Tuesday March 31, 2020
Home Lead Story Cybercriminal...

Cybercriminals Exploit Public Fear of Uprising Novel Coronavirus Pandemic Through Malware

Along with the consistent increase of 2019 coronavirus cases comes the incessant techniques cybercriminals are using to prey on public panic amidst the global epidemic, the company said in a statement

0
//
Coronavirus
One of the latest spam campaigns mimics the World Health Organization (WHO), showing how cybercriminals recognize and are capitalising on the important role WHO has in providing trustworthy information about the coronavirus. Pixabay

Cybercriminals continue to exploit public fear of rising coronavirus cases through malware and phishing emails in the disguise of content coming from the Centers for Disease Control and Prevention (CDC) in the US and World Health Organisation (WHO), says cybersecurity firm Kaspersky.

In the APAC region, Kaspersky has detected 93 coronavirus-related malware in Bangladesh, 53 in the Philippines, 40 in China, 23 in Vietnam, 22 in India and 20 in Malaysia. Single-digit detections were monitored in Singapore, Japan, Indonesia, Hong Kong, Myanmar, and Thailand.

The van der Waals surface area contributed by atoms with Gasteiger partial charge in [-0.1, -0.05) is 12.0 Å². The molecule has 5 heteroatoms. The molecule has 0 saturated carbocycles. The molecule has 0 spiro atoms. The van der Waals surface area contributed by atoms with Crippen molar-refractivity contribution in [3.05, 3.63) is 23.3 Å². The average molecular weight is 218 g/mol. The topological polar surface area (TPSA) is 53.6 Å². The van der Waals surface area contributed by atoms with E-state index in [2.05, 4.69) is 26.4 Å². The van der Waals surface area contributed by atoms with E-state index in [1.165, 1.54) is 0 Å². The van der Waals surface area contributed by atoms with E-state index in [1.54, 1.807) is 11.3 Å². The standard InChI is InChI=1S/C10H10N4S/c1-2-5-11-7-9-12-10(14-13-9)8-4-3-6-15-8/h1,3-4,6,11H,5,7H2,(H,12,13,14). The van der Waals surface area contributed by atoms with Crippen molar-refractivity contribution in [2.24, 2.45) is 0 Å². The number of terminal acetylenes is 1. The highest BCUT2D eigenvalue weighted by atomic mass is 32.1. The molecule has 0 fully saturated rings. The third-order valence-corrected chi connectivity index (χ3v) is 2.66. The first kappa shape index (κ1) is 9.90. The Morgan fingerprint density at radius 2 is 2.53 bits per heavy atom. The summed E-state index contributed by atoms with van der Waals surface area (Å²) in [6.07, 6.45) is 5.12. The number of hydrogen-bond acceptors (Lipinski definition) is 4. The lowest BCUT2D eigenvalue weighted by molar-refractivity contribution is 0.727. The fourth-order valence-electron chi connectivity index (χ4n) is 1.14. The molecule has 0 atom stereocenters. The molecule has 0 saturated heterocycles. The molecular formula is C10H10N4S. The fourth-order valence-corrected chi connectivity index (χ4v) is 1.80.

Along with the consistent increase of 2019 coronavirus cases comes the incessant techniques cybercriminals are using to prey on public panic amidst the global epidemic, the company said in a statement.

Kaspersky also detected emails offering products such as masks, and then the topic became more commonly used in Nigerian spam emails. Researchers also found scam emails with phishing links and malicious attachments. One of the latest spam campaigns mimics the World Health Organization (WHO), showing how cybercriminals recognize and are capitalising on the important role WHO has in providing trustworthy information about the coronavirus.